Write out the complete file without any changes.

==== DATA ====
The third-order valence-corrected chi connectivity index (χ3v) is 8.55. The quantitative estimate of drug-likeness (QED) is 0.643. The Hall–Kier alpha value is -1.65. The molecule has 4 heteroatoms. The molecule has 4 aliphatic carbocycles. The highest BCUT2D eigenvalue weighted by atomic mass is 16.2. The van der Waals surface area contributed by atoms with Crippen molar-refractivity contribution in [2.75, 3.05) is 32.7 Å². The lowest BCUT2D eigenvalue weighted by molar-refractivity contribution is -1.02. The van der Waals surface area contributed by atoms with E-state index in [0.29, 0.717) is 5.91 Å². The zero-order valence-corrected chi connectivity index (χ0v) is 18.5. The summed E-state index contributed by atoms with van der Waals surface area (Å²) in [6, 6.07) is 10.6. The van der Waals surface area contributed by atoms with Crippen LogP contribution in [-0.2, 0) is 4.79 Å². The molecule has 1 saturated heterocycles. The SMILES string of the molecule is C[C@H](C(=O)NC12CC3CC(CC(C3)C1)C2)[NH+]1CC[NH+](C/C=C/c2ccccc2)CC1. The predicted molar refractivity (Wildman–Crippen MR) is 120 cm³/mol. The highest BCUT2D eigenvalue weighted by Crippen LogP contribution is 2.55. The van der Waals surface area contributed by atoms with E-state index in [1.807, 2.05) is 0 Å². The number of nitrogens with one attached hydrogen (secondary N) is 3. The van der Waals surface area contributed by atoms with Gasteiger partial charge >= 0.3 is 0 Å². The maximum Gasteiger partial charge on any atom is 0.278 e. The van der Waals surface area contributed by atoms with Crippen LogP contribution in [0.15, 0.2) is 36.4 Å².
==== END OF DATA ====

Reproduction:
The third-order valence-corrected chi connectivity index (χ3v) is 8.55. The quantitative estimate of drug-likeness (QED) is 0.643. The Hall–Kier alpha value is -1.65. The molecule has 4 heteroatoms. The molecule has 4 aliphatic carbocycles. The highest BCUT2D eigenvalue weighted by atomic mass is 16.2. The van der Waals surface area contributed by atoms with Crippen molar-refractivity contribution in [2.75, 3.05) is 32.7 Å². The lowest BCUT2D eigenvalue weighted by molar-refractivity contribution is -1.02. The van der Waals surface area contributed by atoms with E-state index in [0.29, 0.717) is 5.91 Å². The zero-order valence-corrected chi connectivity index (χ0v) is 18.5. The summed E-state index contributed by atoms with van der Waals surface area (Å²) in [6, 6.07) is 10.6. The van der Waals surface area contributed by atoms with Crippen LogP contribution in [-0.2, 0) is 4.79 Å². The molecule has 1 saturated heterocycles. The SMILES string of the molecule is C[C@H](C(=O)NC12CC3CC(CC(C3)C1)C2)[NH+]1CC[NH+](C/C=C/c2ccccc2)CC1. The predicted molar refractivity (Wildman–Crippen MR) is 120 cm³/mol. The highest BCUT2D eigenvalue weighted by Crippen LogP contribution is 2.55. The van der Waals surface area contributed by atoms with E-state index in [1.807, 2.05) is 0 Å². The number of nitrogens with one attached hydrogen (secondary N) is 3. The van der Waals surface area contributed by atoms with Gasteiger partial charge >= 0.3 is 0 Å². The maximum Gasteiger partial charge on any atom is 0.278 e. The van der Waals surface area contributed by atoms with Crippen LogP contribution in [0.15, 0.2) is 36.4 Å².